Archive for December 5, 2008

They made a doll just for Camille Paglia

Posted in FILM with tags , , , , , , , , on December 5, 2008 by dcairns


Thanks to regular Shadowplayer Levi Stahl for alerting me to this one. It is just barely possible that I wouldn’t have happened to check the latest developments in the Barbie line in time to discover this fabulous Christmas gift idea.

Green may be a difficult colour to wear, but you can accessorise with savage ravens.

I’m trying to work out if this is some kind of honour for Tippi Hedren, or a day that will live  in infamy? I think it’s just another thing that’s too dumb to think about. Although a companion piece of Melanie Griffith being mauled by a lion might be good.


Wait, ROAR was photographed by Jan de Bont? To think, one good CHOMP could have spared us TWISTER. SPEED II. THE HAUNTING. I have to stop thinking about Jan de Bont’s career now because it’s making me ANGRY AT LIONS.

Donkey O.T.

Posted in FILM with tags , , , , , , on December 5, 2008 by dcairns

The Cineastes de Notre Temps series of documentaries should really be released on a big box set with lots of subtitles (no doubt somebody will write in and tell me they HAVE been, which will do me no good because I can’t afford to buy such a thing anyway). The filmmakers profiled are a well-chosen, varied bunch, and still well-regarded today.


Alas, the copy I’ve obtained of the Bunuel interview is a truncated one, taken from a Criterion DVD. I always get frustrated when DVDs include segments of documentaries instead of the whole thing. I can’t believe that 38 mins of this film were massively cheaper to buy than the whole hour would be, and so what if that meant spreading the extras onto a second disc? A blank DVD costs like 10p or something.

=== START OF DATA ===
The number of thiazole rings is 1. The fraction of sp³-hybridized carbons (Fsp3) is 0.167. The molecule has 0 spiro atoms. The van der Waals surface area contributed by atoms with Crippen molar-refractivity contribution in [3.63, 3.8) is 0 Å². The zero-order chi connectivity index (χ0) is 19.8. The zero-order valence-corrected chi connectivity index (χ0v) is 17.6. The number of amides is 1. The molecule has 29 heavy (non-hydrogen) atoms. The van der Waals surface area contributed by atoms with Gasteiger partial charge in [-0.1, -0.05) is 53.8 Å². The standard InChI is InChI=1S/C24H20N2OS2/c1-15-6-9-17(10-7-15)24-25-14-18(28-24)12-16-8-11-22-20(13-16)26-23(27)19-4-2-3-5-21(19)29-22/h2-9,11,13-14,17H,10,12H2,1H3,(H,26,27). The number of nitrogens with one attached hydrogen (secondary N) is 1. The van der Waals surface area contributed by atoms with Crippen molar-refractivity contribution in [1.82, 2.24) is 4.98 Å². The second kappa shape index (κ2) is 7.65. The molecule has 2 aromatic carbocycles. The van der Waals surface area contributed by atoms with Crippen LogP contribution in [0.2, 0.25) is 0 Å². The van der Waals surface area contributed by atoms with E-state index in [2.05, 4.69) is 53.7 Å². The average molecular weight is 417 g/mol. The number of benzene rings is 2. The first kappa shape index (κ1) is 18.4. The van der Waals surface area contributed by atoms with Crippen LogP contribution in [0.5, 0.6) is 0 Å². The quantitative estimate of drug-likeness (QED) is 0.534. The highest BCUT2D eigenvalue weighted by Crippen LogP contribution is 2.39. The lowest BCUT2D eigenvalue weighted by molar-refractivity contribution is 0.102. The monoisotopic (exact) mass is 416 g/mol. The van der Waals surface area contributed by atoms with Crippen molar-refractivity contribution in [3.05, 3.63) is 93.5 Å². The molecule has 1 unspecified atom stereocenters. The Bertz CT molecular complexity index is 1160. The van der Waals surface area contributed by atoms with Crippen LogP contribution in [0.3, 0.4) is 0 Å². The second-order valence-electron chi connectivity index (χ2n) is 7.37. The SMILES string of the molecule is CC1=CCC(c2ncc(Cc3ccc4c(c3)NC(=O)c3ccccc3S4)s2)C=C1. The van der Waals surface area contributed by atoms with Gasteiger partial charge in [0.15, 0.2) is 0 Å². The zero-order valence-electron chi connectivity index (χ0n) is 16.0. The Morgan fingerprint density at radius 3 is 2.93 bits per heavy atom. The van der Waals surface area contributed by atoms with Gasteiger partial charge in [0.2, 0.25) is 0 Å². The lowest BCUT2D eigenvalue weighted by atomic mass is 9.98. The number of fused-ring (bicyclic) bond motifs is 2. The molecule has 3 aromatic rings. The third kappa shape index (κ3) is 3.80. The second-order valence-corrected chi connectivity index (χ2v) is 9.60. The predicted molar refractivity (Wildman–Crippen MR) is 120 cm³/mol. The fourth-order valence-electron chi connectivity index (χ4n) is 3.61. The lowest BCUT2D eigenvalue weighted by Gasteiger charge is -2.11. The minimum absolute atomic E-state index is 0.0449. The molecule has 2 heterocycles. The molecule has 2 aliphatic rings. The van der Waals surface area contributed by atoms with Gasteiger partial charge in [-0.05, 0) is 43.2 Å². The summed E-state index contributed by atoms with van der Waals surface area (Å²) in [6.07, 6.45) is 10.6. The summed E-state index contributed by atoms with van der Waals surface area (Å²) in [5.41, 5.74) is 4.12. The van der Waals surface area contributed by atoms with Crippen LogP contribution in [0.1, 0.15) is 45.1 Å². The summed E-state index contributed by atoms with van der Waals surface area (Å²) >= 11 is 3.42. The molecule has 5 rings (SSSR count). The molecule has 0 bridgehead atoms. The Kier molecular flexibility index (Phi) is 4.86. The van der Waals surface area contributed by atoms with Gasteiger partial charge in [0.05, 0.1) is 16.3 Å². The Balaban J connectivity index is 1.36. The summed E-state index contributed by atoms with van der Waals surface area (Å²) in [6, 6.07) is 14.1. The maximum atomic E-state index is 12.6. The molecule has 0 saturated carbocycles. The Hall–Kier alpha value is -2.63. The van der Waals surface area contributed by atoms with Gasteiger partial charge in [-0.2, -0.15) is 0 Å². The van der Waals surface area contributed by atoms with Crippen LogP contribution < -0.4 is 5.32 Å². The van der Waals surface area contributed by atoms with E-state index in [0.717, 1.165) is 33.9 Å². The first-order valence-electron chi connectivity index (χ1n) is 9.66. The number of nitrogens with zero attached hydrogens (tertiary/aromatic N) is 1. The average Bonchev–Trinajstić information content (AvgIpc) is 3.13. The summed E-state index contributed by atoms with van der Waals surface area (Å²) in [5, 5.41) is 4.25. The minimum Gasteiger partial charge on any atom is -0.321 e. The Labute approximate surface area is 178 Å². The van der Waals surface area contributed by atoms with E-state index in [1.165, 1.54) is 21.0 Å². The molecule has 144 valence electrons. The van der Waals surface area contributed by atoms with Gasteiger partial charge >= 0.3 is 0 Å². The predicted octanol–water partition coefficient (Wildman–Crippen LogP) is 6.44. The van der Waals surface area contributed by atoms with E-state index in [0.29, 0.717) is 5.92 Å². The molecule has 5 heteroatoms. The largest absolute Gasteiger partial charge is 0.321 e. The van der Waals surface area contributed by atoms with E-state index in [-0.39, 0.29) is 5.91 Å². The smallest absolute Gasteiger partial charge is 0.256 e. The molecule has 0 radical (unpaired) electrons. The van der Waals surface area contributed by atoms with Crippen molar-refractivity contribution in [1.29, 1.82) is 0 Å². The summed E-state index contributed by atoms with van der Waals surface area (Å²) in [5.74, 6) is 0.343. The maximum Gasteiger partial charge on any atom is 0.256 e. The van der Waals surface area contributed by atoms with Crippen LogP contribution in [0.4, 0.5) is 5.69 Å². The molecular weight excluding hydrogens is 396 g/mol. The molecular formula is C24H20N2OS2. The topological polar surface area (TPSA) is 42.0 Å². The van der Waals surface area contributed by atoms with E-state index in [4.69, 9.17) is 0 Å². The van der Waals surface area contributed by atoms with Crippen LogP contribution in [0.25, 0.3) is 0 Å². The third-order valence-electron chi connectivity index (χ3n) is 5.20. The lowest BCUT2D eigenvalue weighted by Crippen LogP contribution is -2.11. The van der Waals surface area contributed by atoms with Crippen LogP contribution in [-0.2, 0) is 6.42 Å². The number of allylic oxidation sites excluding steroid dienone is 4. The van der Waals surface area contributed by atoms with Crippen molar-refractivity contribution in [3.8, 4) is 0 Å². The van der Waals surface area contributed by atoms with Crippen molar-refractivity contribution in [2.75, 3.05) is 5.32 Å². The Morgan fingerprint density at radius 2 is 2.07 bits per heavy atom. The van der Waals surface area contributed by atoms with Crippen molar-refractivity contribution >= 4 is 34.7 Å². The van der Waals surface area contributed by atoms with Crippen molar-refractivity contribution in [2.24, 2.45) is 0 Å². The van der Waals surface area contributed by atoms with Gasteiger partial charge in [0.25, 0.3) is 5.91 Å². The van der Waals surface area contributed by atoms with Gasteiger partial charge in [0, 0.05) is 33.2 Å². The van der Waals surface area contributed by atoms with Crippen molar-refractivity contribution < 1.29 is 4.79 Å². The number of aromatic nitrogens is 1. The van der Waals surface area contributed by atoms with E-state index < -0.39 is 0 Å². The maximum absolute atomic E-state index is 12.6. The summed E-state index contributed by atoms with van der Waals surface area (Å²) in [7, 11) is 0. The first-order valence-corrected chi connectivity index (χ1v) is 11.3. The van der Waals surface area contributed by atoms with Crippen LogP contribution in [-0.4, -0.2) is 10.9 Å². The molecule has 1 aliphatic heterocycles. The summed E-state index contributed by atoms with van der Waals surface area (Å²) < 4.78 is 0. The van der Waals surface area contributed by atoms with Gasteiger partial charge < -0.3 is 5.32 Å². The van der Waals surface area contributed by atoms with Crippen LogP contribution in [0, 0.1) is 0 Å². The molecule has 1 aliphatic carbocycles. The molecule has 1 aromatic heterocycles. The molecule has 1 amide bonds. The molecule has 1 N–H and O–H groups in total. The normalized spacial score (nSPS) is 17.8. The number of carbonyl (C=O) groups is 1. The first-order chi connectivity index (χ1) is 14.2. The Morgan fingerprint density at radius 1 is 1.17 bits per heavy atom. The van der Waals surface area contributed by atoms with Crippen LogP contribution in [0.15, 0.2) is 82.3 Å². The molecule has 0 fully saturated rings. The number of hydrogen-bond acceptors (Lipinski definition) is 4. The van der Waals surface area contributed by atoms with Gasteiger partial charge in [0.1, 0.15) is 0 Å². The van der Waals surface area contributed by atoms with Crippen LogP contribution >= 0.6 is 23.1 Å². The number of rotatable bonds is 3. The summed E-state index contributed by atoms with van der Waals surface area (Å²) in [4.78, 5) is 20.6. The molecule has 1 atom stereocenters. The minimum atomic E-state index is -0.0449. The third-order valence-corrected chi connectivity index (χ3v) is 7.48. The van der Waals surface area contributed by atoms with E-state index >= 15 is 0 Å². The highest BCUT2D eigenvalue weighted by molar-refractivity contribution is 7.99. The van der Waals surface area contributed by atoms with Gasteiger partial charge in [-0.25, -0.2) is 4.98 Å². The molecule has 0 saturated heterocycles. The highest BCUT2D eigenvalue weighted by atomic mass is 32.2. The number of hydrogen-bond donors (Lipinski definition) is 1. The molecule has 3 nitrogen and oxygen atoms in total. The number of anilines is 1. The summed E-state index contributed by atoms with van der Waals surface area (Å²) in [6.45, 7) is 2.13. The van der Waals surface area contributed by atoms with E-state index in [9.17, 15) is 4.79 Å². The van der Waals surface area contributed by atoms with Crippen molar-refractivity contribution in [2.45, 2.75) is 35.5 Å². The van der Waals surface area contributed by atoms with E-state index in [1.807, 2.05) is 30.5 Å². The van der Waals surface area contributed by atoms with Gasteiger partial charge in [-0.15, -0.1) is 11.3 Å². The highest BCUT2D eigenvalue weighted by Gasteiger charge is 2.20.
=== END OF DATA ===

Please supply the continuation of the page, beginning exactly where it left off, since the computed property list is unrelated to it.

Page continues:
But, the film is a splendid one with a fine supporting cast of interviewees, and Don Luis himself a fascinating, mercurial figure. What’s especially enjoyable is the way his own filmmaking ethos emerges during interview. Atop a hill overlooking Toledo, he’s asked about UN CHIEN ANDALOU, but interrupts his answer because a bus is passing. You couldn’t have such an interruption in a drama, unless it’s the roaring off-screen train noise that drowns out essential plot explication in THE PHANTOM OF LIBERTY. But the interviewer assures Bunuel that the bus isn’t a problem for this movie. Seconds later, a donkey starts braying furiously from somewhere outside of frame, perhaps bent on vengeance for its slain brothers in UN CHIEN ANDALOU and LAS HURDES (LAND WITHOUT BREAD).

“It’s a donkey!” remarks Bunuel. “Change the camera angle or viewers will think that was us.” The interviewer tries to get back On Topic but Bunuel, a master of offscreen animal noise in his own work, is distracted. “You should do an insert of the donkey.”


“And here it is,” says a helpful V.O. by Michel Piccoli as the donkey is shown passing: a Bunuel shot in a Robert Valette documentary.